As We See It

Why I am saying goodbye to Trader Joe’s

Most tomato pickers in Florida receive 45 cents for each 32-pound basket.
Photo: Luis M. Alvarez | AP

Four years ago I was living in Naples, Florida, a sunny, Gulf Coast community that, at the time, boasted an average household income of $97,341, an average home price hovering just above $1.25 million and 210 golf courses within the surrounding 30 miles, according to CNN Money. If it sounds luxurious, it mostly was.

About an hour east sits the town of Immokalee, a farming community that provides much of the tomatoes that end up in grocery aisles and on dining tables across the country. The median household income in Immokalee? $25,909, according to 2009 US census data. A whopping 38.4 percent of families come in below the poverty line.

Of course, Immokalee’s struggling farmworkers don’t have much to do with Las Vegas—except that they do, every time we go to Trader Joe’s. The friendly, yuppie grocery store that boasts bargain-basement prices on everything from produce to butternut squash bisque to frozen biryani, has refused to sign the Coalition of Immokalee Workers’ Campaign for Fair Food. Among the campaign’s demands: not to employ growers that tolerate worker abuses (which have gone as far as slavery) and a penny-per-pound price increase to be passed along to the people who do the picking.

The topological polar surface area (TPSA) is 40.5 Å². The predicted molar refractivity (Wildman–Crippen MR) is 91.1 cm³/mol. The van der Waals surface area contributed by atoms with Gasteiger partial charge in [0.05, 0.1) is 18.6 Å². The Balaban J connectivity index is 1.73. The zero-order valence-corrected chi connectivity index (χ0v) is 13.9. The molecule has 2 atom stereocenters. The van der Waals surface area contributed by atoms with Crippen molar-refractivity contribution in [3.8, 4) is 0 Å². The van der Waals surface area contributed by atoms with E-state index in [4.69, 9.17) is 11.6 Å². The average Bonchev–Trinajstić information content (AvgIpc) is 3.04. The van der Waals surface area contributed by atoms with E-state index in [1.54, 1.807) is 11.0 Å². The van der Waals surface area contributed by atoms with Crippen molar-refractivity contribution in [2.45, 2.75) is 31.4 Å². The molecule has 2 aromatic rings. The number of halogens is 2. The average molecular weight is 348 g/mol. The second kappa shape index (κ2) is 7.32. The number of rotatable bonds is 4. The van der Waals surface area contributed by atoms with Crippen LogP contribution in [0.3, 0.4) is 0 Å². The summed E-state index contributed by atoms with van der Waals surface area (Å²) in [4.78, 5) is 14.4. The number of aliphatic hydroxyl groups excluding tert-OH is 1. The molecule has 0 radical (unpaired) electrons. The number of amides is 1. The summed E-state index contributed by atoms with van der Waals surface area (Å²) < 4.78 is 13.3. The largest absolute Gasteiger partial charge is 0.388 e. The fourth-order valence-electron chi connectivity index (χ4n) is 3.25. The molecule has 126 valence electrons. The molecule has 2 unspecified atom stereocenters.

TJ’s isn’t the only company ducking the CIW’s demands. Taco Bell, McDonald’s, Burger King, Subway and Whole Foods have all inked agreements, but to date, no other grocery chain has joined the campaign. Still, it’s Trader Joe’s that has me the most rankled, what with its organic and gluten-free options, ethical ambiance and smiley, Hawaiian-shirted staff. But mostly I’m upset, because TJ’s is my favorite. They even say they don’t have a problem paying the extra penny, they just object to some of the language and terms in the agreement. But until they sign, I won’t be going back. So please, Joe, get your act together. I miss that damn bisque.

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Sarah Feldberg

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